Table 3:   Calculated elemental abundances of volatiles in HD 189733b.

\begin{figure}
\par\includegraphics[width=7.5cm,clip]{Fig2.eps}
\end{figure} Figure 2:

Volatile enrichments in the envelope of HD 189733b as a function of the mass of accreted ices. N and C lines appear superimposed. The vertical lines corresponds to the enrichments in volatiles calculated in the case  a) of the simultaneous fit of the O and C abundances to the ones determined by S09a and  b) of the fit of the volatiles abundances to the minimum mass of heavy elements predicted by Guillot (2008).

Open with DEXTER

5 Discussion

The observation that HD 189733b has subsolar abundances in its atmosphere poses some problems. Only $\sim$$M_\oplus$ of ices must be accreted in the envelope to explain the observed C and O enrichments while internal structure models require the presence of $\sim$20-50 $M_\oplus$ of heavy elements in HD 189733b (Guillot 2008). This mass range of heavy elements should then be consistent with the observation of supersolar elemental abundances in the atmosphere, in a way similar to Jupiter, and not with the subsolar abundances observed by S09a. A number of explanations of this striking discrepancy may be advanced:

1.
Planetesimals accreted by the growing planet did not ablate in the atmosphere but carried their volatiles intact to the deep interior, where they remain. Simulations by Baraffe et al. (2006), based on the extended core-accretion models of Alibert et al. (2005a), show that 100 km planetesimals are destroyed in the envelope once the core mass reaches around 6 Earth masses, so this seems implausible.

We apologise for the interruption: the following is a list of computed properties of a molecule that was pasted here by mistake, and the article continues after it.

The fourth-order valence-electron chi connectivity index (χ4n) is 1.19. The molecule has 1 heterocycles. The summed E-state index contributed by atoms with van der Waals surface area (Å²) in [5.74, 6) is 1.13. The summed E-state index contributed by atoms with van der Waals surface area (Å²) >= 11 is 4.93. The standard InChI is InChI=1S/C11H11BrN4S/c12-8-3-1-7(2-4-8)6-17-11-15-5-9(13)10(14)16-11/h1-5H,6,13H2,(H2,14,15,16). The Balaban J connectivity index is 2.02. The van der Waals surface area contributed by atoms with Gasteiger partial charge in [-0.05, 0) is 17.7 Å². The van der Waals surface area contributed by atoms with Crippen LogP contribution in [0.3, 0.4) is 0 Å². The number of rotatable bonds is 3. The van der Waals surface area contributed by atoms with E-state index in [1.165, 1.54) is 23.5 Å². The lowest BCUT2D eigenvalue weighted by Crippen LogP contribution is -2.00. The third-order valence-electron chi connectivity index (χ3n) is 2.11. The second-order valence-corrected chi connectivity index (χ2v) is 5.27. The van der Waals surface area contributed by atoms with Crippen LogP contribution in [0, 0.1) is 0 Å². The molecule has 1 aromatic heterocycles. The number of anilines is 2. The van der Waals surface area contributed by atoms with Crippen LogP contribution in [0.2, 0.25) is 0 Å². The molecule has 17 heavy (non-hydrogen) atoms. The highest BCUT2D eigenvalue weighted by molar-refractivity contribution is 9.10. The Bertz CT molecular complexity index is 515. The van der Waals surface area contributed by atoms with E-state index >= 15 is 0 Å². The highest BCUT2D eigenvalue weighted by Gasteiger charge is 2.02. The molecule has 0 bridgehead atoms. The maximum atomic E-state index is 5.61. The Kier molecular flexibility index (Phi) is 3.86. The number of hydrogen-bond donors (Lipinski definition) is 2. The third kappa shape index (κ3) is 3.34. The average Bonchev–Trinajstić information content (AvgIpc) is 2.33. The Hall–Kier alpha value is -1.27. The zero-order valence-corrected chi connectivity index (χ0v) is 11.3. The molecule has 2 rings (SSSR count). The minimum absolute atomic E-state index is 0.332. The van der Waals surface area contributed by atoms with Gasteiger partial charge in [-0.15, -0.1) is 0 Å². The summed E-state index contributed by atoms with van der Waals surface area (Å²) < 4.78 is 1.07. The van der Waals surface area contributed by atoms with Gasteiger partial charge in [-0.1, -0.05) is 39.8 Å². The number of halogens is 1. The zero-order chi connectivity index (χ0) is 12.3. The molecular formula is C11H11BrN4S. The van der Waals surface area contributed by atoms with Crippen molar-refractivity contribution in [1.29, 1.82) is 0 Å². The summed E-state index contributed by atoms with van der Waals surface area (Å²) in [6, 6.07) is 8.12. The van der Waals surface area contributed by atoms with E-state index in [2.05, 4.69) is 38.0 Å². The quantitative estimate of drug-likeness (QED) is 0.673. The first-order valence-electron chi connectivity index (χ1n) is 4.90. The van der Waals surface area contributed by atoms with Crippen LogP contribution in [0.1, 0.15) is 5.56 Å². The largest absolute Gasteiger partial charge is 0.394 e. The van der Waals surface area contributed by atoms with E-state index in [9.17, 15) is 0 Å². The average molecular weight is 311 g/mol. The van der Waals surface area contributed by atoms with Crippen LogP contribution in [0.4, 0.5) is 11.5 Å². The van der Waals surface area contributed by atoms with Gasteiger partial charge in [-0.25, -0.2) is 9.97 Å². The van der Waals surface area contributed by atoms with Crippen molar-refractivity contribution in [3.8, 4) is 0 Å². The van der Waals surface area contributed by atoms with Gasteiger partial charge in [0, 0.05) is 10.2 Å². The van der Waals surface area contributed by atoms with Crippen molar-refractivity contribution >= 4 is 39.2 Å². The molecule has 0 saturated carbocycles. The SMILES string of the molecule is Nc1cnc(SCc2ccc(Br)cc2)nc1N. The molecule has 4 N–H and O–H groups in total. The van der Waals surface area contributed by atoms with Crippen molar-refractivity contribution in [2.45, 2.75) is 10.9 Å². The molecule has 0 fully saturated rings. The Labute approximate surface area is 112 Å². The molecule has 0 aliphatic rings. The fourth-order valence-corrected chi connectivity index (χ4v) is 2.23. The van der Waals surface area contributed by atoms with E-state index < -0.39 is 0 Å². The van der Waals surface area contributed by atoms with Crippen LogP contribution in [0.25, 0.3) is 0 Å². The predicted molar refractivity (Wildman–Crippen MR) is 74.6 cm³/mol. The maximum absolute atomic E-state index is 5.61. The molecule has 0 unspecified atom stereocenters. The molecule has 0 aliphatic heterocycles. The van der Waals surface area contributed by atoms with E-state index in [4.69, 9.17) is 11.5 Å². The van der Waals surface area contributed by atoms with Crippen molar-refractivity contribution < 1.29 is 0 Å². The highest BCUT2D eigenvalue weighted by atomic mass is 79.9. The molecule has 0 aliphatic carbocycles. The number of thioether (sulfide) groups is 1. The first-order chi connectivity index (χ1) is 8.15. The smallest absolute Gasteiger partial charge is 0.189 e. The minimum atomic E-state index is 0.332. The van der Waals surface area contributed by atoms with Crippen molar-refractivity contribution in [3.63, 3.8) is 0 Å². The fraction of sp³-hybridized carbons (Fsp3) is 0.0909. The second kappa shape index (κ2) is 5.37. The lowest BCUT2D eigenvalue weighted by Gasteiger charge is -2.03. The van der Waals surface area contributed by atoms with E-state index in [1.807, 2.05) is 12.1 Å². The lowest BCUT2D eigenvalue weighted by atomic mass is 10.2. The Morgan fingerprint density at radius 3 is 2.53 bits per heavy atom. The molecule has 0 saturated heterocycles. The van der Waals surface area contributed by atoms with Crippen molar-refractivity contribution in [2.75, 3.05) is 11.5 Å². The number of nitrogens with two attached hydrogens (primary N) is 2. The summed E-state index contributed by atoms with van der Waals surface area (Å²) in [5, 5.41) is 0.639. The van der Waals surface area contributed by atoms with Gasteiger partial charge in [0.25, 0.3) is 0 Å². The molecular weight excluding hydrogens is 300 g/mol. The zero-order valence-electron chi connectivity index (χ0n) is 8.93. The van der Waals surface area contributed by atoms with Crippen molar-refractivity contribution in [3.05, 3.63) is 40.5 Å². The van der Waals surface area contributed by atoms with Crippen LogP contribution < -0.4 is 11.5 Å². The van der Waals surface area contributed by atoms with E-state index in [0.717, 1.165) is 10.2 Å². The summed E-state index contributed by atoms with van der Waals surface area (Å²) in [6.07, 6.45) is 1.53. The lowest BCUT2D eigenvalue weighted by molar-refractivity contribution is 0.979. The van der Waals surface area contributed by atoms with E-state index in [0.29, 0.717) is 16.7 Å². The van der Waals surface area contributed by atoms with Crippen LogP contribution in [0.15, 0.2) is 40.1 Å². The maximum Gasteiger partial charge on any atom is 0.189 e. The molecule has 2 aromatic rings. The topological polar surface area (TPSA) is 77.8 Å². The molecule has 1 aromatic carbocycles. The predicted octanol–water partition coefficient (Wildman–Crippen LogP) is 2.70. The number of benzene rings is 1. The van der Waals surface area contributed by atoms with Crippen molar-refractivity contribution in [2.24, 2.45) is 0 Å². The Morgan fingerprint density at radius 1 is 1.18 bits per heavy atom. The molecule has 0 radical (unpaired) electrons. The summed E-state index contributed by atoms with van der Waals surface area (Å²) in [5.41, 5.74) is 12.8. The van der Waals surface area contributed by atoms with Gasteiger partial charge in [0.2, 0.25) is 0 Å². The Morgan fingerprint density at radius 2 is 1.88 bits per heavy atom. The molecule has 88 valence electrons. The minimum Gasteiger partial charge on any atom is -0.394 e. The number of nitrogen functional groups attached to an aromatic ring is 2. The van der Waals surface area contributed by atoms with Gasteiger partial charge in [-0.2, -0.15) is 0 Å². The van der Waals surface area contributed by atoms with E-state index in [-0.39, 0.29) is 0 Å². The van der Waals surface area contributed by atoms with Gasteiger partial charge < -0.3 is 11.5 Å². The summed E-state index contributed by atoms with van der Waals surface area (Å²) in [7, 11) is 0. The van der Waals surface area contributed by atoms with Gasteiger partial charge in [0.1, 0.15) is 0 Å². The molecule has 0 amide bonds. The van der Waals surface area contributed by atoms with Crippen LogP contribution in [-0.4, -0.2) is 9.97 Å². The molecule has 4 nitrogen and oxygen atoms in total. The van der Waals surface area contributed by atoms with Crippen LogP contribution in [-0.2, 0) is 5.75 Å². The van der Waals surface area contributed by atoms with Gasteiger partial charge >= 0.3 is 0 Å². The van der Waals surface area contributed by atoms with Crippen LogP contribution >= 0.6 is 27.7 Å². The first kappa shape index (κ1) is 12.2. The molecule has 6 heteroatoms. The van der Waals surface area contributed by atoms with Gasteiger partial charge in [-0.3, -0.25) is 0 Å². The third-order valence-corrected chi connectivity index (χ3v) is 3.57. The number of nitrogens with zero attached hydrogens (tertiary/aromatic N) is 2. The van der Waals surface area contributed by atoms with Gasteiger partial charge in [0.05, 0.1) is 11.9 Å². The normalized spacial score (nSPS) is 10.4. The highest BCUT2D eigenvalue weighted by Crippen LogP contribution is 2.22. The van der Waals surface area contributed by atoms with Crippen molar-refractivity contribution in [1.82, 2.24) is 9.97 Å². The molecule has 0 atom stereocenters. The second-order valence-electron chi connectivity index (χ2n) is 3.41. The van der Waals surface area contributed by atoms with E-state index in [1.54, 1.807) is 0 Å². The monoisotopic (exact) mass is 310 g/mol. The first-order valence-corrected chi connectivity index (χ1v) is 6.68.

2.
HD 189733b started its formation at or beyond the ice-line and then migrated further to the inner parts of the disk, where planetesimals accreted by them were primarily rocky with little or no ice phase. While rocky planetesimals do contain varying amounts of volatiles, the most volatile species should be subsolar relative to the refractory phases. Were HD 189733b to have migrated rapidly inward of the ice line, it is possible that most of the planetesimals it accreted were volatile poor. However, formation models suggest that close-in giant planets formed beyond the snow line before they started their migration (Lin et al. 1996; Fogg & Nelson 2005, 2007; Mandell et al. 2007). Since dynamical models show that the ratio of accreted to ejected planetesimals converges towards zero in the case of giant planets with masses reaching or exceeding that of Jupiter (Guillot & Gladman 2000), the amount of planetesimals accreted by HD 189733b on its migration trajectory should have been very low. Enough material might have been accreted to be compatible with the elemental subsolar abundances inferred by Swain et al. (2009a,b), but would have been insufficient to explain the presence of 20-50 $M_\oplus$ of heavy elements predicted by internal structure models (Guillot 2008).